Monthly Archives: June 2013

Sexiest Job at Sanoma: Data Scientist

During a recent webinar I gave about our strategy, Lassi Kurkijärvi (Director of Innovation & Development) was voted to have the sexiest job at Sanoma. This victory was by a comfortable margin, getting about twice as many votes as the second placed “my own job”. I agree that our Mobile Superhero has got a hot job. However, in my view, the sexiest jobs at Sanoma in the next few years will be those of the Data Scientists.

I realize not everybody will share my view and I am arguably biased due to my background (a lot of Bioinformatics in my PhD). Yet I believe there’s a big opportunity for us to be even more relevant to our customers (and make more money) by providing them more accurately with the right content and functionality at the right time, on the right medium and device and for the right price. (By customers, I mean consumers of media, advertisers, learners and teachers).

To do this, we have to make a quantum leap forward in our insights and analytics capabilities. This week I caught up with our Queen of the Quants – Ulla Kruhse-Lehtonen (VP, Customer Insight and Analytics) about insights and big data at Sanoma. She’s a brilliant addition to my team, fun to work with, fast, determined and has the brain the size of a planet. She’s building our new team and co-developing the cases with the business owners.

Ulla Kruhse-Lehtonen, VP Customer Insight & Analytics and Queen of the Quants at Sanoma

Ulla Kruhse-Lehtonen, VP Customer Insight & Analytics and Queen of the Quants at Sanoma

Ulla, why did you decide to join Sanoma?

I was immediately intrigued when I heard about the opportunity. Having always been an avid reader and a magazine buff, I was fascinated by the chance to work for a company whose business is storytelling. At Sanoma, I can combine my love for stories with data science, which is my other passion.

I’m excited by Sanoma’s wealth of consumer data and the business opportunities it provides. The media industry is currently undergoing a fundamental transformation from print and broadcasting to digital. Consumer analytics is at the centre of the transformation. Modern data mining, visualization, and machine-learning techniques provide us with strategic and operational insights as well as targeting and personalization capabilities for our current and future products and businesses. Data science helps us create unique, relevant and exciting experiences for our customers.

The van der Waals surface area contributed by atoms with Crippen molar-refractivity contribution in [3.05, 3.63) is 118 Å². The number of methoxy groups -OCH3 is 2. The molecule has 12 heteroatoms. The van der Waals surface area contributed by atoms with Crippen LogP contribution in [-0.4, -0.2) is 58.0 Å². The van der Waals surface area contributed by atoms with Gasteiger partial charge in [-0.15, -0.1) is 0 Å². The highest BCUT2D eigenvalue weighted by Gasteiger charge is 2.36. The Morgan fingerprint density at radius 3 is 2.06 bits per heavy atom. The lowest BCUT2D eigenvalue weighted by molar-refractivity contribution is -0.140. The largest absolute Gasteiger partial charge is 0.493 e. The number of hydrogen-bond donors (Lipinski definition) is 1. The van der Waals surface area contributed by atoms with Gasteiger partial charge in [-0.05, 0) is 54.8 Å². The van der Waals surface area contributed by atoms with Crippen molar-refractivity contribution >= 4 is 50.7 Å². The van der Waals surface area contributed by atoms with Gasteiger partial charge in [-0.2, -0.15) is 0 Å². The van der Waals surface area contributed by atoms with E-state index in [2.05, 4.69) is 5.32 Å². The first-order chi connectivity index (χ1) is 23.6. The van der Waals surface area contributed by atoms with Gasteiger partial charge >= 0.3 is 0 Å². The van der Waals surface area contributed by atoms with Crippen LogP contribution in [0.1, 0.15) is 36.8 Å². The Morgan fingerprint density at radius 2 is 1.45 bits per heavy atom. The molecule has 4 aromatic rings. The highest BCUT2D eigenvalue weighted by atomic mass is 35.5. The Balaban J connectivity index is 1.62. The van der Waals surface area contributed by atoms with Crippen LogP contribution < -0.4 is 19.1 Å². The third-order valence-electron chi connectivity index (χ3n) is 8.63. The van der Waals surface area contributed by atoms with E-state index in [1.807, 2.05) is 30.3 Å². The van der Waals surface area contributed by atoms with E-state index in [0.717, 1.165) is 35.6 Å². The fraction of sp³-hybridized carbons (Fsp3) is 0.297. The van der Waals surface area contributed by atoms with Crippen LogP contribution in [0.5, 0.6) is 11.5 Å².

How is Sanoma rolling out the new data science capabilities?

The new capabilities are used to optimize consumer sales, target digital advertising, personalize services, and create strategic consumer metrics and other data-driven insights. The data science team develops the capabilities in close collaboration with the respective business and IT functions. Roll-out happens in stages. Only after verifying the performance of the new analytics capability through a pilot, will it be rolled out further. This helps us ensure the success of the new capability before making large-scale investments into technology and training people. 

We also aim at creating a culture of sharing and communicating of successes and failures in order to share best practices and learnings across units.

What is the most critical factor for making a Big Data initiative successful?

The most critical factor is to closely align data, insights and analytics activities with the company’s business strategy. It’s easy for an analytics team to keep itself busy with interesting and challenging, yet irrelevant matters. Once Data Scientists thoroughly understand the business goals and logic, they will be able to translate them into data and analytics questions and come up with unexpected, sometimes unintuitive outcomes, which may have tremendous business opportunities.